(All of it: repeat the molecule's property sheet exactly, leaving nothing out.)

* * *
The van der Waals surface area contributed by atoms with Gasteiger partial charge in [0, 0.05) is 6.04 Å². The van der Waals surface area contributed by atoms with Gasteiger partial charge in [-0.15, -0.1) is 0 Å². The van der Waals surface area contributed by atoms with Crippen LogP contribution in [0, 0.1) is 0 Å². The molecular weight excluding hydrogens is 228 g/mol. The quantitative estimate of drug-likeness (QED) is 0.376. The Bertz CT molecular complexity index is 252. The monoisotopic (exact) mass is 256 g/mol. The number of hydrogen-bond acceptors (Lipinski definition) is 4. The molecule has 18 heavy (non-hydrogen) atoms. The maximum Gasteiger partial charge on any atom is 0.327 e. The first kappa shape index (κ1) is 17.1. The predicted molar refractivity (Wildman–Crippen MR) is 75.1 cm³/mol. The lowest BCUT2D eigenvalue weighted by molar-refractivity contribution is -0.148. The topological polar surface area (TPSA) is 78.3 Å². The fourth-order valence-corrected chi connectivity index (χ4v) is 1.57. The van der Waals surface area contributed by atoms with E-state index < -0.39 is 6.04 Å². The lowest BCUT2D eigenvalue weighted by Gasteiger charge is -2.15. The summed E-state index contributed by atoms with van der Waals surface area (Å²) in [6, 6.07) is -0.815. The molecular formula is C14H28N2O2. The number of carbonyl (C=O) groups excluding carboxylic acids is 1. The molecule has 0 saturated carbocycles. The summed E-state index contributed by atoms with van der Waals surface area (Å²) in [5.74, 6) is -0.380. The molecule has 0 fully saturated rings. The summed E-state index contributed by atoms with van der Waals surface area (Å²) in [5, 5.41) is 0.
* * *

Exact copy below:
The van der Waals surface area contributed by atoms with Gasteiger partial charge in [0, 0.05) is 6.04 Å². The van der Waals surface area contributed by atoms with Gasteiger partial charge in [-0.15, -0.1) is 0 Å². The van der Waals surface area contributed by atoms with Crippen LogP contribution in [0, 0.1) is 0 Å². The molecular weight excluding hydrogens is 228 g/mol. The quantitative estimate of drug-likeness (QED) is 0.376. The Bertz CT molecular complexity index is 252. The monoisotopic (exact) mass is 256 g/mol. The number of hydrogen-bond acceptors (Lipinski definition) is 4. The molecule has 18 heavy (non-hydrogen) atoms. The maximum Gasteiger partial charge on any atom is 0.327 e. The first kappa shape index (κ1) is 17.1. The predicted molar refractivity (Wildman–Crippen MR) is 75.1 cm³/mol. The lowest BCUT2D eigenvalue weighted by molar-refractivity contribution is -0.148. The topological polar surface area (TPSA) is 78.3 Å². The fourth-order valence-corrected chi connectivity index (χ4v) is 1.57. The van der Waals surface area contributed by atoms with E-state index < -0.39 is 6.04 Å². The lowest BCUT2D eigenvalue weighted by Gasteiger charge is -2.15. The summed E-state index contributed by atoms with van der Waals surface area (Å²) in [6, 6.07) is -0.815. The molecular formula is C14H28N2O2. The number of carbonyl (C=O) groups excluding carboxylic acids is 1. The molecule has 0 saturated carbocycles. The summed E-state index contributed by atoms with van der Waals surface area (Å²) in [5.74, 6) is -0.380. The molecule has 0 fully saturated rings. The summed E-state index contributed by atoms with van der Waals surface area (Å²) in [5, 5.41) is 0.